Thursday, November 06, 2008
Tony Gray - Wednesday 5 November 2008
THE nationalisation of banks could lead to a reduction in the availability of ship finance at a time when debt finance is already becoming a scarce commodity.
There is also concern that government intervention could result in distorting competition. Several major commercial banks in Europe have been bailed out by governments or encouraged to merge to save their retail business and support local markets.
Gust Biesbroeck, global head of transportation at Fortis, which has been split between the governments of the Netherlands, Belgium and Luxembourg, told the Lloyd’s Shipping Economist Ship Finance & Investment Conference in London that it was too early to assess the impact of government ownership.
“But obviously the interests of governments are different from those of typcal shareholders.”
The Dutch government had not acquired Fortis Bank Nederland “to make a superior return” but to stabilise the local economy and support local depositors. “This is far away from our reality, which could involve lending funds to an Indonesian shipowner, for example,” Mr Biesbroeck said.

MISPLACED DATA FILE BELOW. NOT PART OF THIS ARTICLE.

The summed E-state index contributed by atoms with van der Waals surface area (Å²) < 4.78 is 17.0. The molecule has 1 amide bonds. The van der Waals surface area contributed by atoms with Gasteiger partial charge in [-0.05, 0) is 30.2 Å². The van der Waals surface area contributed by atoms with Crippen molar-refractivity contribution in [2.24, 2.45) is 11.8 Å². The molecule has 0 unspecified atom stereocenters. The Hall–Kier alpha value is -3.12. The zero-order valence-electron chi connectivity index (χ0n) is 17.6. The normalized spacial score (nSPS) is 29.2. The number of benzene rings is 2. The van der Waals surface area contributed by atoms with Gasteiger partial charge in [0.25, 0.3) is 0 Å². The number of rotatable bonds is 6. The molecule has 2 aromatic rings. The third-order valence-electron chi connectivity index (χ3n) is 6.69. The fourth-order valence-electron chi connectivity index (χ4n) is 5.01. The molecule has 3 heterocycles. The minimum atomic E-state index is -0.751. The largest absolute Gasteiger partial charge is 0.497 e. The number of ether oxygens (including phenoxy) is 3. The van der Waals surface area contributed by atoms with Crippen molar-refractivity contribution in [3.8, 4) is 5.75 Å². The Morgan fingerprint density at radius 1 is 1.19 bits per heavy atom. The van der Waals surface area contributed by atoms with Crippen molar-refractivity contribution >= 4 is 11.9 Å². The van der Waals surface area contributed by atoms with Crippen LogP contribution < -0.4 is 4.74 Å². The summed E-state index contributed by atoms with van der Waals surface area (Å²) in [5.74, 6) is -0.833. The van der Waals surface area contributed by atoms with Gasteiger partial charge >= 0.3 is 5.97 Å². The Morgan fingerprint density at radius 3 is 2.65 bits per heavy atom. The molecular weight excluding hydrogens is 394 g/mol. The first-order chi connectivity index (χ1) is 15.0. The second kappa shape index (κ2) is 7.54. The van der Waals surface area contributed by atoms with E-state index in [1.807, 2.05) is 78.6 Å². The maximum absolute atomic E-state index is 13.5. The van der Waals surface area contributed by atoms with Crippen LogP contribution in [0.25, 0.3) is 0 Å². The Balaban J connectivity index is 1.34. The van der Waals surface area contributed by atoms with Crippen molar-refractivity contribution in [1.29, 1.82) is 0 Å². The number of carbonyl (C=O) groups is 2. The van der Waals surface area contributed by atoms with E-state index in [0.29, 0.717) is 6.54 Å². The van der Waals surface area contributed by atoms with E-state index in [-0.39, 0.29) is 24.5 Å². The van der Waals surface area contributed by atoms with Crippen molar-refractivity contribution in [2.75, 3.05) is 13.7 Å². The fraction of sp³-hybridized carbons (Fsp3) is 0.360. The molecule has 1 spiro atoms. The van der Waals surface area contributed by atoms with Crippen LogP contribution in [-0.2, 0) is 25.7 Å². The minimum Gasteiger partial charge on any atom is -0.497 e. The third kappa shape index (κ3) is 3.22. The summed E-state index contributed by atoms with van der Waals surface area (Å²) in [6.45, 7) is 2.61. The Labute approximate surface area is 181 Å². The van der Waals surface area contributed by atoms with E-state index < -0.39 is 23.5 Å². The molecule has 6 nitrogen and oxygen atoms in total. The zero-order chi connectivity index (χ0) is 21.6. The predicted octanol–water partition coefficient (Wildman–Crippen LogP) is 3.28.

Barry Wingate, a director of HSBC Bank in the UK, said it would be “remiss” to assume governments would be “happy” to see nationalised banks pour money into international shipping portfolios.
These developments could at least pull investment towards local small- and medium-sized enterprises and industry, he said.
He asked how much pressure governments would exert to make sure funds are channelled into the local economy.
On the issue of a “level playing field,” Mr Biesbroeck said government intervention should not enable banks to be more competitive on funding. “As long as the government doesn’t guarantee our commitments, there is no reason to believe we will be able to raise funds more cheaply than other well-rated banks.”
Lloyd’s TSB’s head of ship finance Bart Veldhuizen said the bank’s merger with HBOS was clearly engineered to save the retail side of its new acquisition.
But it had also created the potential for a top five shipping portfolio.
Although the group’s focus would be on the UK, Mr Veldhuizen said it would not be sensible to have “all the eggs in one basket”.
He added: “We will have to diversify our geographical footprint, otherwise we will be too dependent on one economy.”